jamesmccafferty
18th March 2020

MANIFF 2020: Requiem for a Dream

In his 2000 adaptation of Hubert Selby Jr.’s novel, Darren Aronofsky creates a disturbing vision of isolation and addiction that remains just as today, writes James McCafferty
MANIFF 2020: Requiem for a Dream
Photo: MANIFF

In his 1978 novel Requiem for a Dream, Hubert Selby Jr. paints a desolate picture of the lives of four addicts in New York.

In his cinematic adaption, Darren Aronofsky brings the story to life in a manner which is at once visceral, disturbing, tender and heart-rending. Showing at the Manchester Film Festival as part of a collection of films turning twenty years old this year, the film feels as compelling today as it ever has.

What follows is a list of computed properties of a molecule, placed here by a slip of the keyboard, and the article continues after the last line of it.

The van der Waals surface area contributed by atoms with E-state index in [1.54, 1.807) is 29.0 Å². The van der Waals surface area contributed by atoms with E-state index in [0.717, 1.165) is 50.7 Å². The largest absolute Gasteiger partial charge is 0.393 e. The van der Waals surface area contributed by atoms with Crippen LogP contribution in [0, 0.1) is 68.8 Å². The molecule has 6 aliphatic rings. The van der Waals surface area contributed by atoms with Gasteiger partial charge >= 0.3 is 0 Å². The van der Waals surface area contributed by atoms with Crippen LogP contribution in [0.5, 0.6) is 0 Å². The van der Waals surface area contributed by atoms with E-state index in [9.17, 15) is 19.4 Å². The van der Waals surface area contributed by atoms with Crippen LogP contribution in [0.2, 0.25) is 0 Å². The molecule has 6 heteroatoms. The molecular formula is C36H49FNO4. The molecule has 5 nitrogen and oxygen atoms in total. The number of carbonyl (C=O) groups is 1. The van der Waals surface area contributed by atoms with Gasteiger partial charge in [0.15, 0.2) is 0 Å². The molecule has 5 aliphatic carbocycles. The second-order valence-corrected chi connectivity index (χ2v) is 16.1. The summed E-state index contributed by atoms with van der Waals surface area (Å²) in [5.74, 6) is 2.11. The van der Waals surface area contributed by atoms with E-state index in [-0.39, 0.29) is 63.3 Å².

Requiem for a Dream intertwines the stories of heroin addicts Harry Goldfarb (Jared Leto), Marion Silver (Jennifer Connelly) and Tyrone Love (Marlon Wayans) with that of Harry’s mother Sara Goldfarb (Ellen Burstyn), who develops an addiction to diet pills.

Aronofsky highlights the shared feelings of loss and isolation that drive each character to addiction and centres these similarities. In his performance as Harry, Leto’s transition from vibrant and optimistic to irritable and apathetic captures the actor at his youthful best, but it’s Burstyn as Sara who provides the film with its most poignant and powerful moments.

Owing to Aronofsky’s extensive use of fast cutting, split screen images and so-called “hip-hop montages” the film possesses a distinct visual style. Clint Mansell’s unique score literalises the metaphor of the film’s title and together they create a propulsive momentum that drives the film throughout. As the narrative progresses and the characters fall deeper into their spiral of addiction, the feeling of despair is inescapable.

5/5.


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